#### QuICS Special Seminar

The concept of antidistinguishability of quantum states has been studied to investigate foundational questions in quantum mechanics. It is also called quantum state elimination, because the goal of such a protocol is to guess which state, among finitely many chosen at random, the system is not prepared in (that is, it can be thought of as the first step in a process of elimination). Antidistinguishability has been used to investigate the reality of quantum states, ruling out psi-epistemic ontological models of quantum mechanics [Pusey et al., Nat. Phys., 8(6):475-478, 2012]. Thus, due to the established importance of antidistinguishability in quantum mechanics, exploring it further is warranted.

In this work, we provide a comprehensive study of the optimal error exponent---the rate at which the optimal error probability vanishes to zero asymptotically---for classical and quantum antidistinguishability. We derive an exact expression for the optimal error exponent in the classical case and show that it is given by the multivariate classical Chernoff divergence. Our work thus provides this divergence with a meaningful operational interpretation as the optimal error exponent for antidistinguishing a set of probability measures. For the quantum case, we provide several bounds on the optimal error exponent: a lower bound given by the best pairwise Chernoff divergence of the states, a single-letter semi-definite programming upper bound, and lower and upper bounds in terms of minimal and maximal multivariate quantum Chernoff divergences. It remains an open problem to obtain an explicit expression for the optimal error exponent for quantum antidistinguishability.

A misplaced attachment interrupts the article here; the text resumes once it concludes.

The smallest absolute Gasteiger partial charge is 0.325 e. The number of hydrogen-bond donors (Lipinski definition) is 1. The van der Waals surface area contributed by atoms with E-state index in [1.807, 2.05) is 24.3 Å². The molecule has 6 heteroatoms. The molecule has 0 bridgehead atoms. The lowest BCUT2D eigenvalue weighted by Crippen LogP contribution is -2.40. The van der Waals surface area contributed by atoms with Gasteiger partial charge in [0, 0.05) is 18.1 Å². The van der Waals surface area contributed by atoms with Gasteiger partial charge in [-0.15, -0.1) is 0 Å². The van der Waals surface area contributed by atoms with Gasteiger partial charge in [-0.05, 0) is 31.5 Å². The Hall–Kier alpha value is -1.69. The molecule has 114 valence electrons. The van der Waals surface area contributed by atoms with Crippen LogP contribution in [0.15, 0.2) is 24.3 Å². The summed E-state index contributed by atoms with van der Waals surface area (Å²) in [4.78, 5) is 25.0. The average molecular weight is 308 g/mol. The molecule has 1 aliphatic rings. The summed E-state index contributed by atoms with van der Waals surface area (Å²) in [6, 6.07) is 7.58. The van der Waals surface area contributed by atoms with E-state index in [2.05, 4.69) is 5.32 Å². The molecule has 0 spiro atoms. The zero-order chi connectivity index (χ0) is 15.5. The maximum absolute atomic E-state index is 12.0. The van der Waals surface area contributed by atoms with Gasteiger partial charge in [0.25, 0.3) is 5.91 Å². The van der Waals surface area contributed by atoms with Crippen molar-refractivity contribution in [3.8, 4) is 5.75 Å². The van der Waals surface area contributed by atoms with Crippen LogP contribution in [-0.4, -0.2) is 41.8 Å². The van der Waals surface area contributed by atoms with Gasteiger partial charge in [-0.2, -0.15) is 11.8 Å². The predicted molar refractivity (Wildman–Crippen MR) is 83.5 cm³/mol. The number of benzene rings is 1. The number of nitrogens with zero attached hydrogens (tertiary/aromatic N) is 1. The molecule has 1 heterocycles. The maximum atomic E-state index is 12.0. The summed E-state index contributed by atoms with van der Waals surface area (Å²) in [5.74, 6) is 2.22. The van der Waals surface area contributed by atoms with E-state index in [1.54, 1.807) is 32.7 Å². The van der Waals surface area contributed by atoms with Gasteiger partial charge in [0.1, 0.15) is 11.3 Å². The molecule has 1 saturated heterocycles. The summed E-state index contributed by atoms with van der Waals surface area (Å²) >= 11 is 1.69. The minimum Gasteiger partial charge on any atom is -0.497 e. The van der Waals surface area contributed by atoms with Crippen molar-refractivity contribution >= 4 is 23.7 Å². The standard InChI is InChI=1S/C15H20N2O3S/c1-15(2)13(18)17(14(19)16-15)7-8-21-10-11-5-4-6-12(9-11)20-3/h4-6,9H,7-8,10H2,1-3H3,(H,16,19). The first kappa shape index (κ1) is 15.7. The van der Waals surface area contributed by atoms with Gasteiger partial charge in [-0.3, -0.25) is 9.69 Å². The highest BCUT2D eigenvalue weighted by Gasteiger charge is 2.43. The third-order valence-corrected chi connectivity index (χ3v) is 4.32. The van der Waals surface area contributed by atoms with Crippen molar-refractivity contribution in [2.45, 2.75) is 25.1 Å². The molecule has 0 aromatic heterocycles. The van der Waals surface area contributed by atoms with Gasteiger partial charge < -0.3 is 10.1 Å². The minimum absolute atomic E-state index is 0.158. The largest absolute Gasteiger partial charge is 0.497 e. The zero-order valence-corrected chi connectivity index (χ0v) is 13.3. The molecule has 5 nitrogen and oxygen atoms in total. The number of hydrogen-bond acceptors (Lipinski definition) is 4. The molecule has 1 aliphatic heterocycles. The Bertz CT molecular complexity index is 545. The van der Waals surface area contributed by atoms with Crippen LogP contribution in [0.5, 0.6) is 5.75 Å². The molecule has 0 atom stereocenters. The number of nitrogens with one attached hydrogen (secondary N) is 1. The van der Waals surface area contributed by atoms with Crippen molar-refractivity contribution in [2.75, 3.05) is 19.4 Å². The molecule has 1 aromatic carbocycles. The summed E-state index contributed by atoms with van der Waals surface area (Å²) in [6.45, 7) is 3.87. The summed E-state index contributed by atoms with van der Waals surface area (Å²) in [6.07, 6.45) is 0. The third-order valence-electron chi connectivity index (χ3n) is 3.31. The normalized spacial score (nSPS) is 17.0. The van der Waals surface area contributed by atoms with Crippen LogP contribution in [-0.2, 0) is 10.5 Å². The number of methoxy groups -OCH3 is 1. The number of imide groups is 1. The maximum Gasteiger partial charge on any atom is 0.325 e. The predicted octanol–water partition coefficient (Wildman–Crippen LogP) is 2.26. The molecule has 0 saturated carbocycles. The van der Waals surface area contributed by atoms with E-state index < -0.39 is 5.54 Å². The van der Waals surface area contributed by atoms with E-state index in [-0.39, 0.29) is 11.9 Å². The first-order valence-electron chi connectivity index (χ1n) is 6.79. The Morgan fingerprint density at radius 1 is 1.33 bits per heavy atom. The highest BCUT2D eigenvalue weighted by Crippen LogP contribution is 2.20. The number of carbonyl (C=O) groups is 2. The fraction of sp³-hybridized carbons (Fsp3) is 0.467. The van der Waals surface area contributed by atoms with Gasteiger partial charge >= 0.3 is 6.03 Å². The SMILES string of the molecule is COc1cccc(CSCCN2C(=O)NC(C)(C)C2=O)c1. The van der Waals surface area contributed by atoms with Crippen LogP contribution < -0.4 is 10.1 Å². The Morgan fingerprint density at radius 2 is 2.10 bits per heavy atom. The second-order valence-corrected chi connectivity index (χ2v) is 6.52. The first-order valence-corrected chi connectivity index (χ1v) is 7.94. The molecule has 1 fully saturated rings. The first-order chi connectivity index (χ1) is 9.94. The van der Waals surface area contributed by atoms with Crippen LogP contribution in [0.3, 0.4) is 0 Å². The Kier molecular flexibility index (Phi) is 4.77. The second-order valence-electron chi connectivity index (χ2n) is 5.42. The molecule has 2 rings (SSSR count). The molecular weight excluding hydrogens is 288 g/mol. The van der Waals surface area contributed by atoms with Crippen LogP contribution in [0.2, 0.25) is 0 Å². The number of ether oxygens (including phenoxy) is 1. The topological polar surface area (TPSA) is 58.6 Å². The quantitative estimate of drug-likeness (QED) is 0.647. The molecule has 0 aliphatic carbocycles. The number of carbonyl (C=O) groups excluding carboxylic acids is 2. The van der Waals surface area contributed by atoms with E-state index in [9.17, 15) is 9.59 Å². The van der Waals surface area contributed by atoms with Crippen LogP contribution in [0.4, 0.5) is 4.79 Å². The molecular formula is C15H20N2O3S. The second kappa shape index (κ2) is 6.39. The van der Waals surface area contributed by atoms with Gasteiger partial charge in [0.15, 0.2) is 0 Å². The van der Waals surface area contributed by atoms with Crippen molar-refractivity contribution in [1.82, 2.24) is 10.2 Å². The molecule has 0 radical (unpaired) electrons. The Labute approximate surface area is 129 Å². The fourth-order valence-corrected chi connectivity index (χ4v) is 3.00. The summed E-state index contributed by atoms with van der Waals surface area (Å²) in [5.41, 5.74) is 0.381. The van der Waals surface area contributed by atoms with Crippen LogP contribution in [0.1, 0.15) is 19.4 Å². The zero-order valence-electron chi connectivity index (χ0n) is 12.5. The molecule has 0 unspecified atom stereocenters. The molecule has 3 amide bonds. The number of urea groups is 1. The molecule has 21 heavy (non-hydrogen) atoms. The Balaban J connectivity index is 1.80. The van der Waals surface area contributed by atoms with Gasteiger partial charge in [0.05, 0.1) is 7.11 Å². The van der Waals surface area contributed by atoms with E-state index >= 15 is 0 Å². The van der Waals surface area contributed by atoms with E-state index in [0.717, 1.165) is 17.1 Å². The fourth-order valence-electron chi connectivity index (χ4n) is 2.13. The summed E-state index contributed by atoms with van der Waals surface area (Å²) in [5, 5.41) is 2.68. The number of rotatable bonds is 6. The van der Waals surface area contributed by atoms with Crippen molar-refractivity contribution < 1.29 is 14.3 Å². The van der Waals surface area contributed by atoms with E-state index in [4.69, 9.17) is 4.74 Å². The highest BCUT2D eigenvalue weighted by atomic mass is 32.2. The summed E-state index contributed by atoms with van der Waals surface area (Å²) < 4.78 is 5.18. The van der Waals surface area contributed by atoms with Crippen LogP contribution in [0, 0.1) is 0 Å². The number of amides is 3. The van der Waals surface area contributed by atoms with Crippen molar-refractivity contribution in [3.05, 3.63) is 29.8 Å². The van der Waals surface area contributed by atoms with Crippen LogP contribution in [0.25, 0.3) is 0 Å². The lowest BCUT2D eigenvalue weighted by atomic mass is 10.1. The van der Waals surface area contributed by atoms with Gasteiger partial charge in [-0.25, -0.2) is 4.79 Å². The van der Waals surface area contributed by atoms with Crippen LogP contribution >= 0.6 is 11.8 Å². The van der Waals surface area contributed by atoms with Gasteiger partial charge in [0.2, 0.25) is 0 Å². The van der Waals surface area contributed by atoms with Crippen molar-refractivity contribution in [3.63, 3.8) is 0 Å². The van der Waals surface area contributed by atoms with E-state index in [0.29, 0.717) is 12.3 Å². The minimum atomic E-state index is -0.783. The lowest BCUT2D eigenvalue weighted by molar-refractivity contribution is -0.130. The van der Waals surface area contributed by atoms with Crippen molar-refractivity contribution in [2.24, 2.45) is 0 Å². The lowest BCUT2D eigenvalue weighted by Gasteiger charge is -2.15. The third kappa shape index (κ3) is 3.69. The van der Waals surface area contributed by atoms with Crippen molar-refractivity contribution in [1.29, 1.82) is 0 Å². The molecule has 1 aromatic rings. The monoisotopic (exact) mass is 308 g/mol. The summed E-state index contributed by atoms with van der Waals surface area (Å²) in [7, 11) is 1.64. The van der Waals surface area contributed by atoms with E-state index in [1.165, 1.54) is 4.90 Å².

This work is done in collaboration with Prof. Michael Nussbaum and Prof. Mark M. Wilde. A preprint of the work is available at https://arxiv.org/abs/2309.03723.

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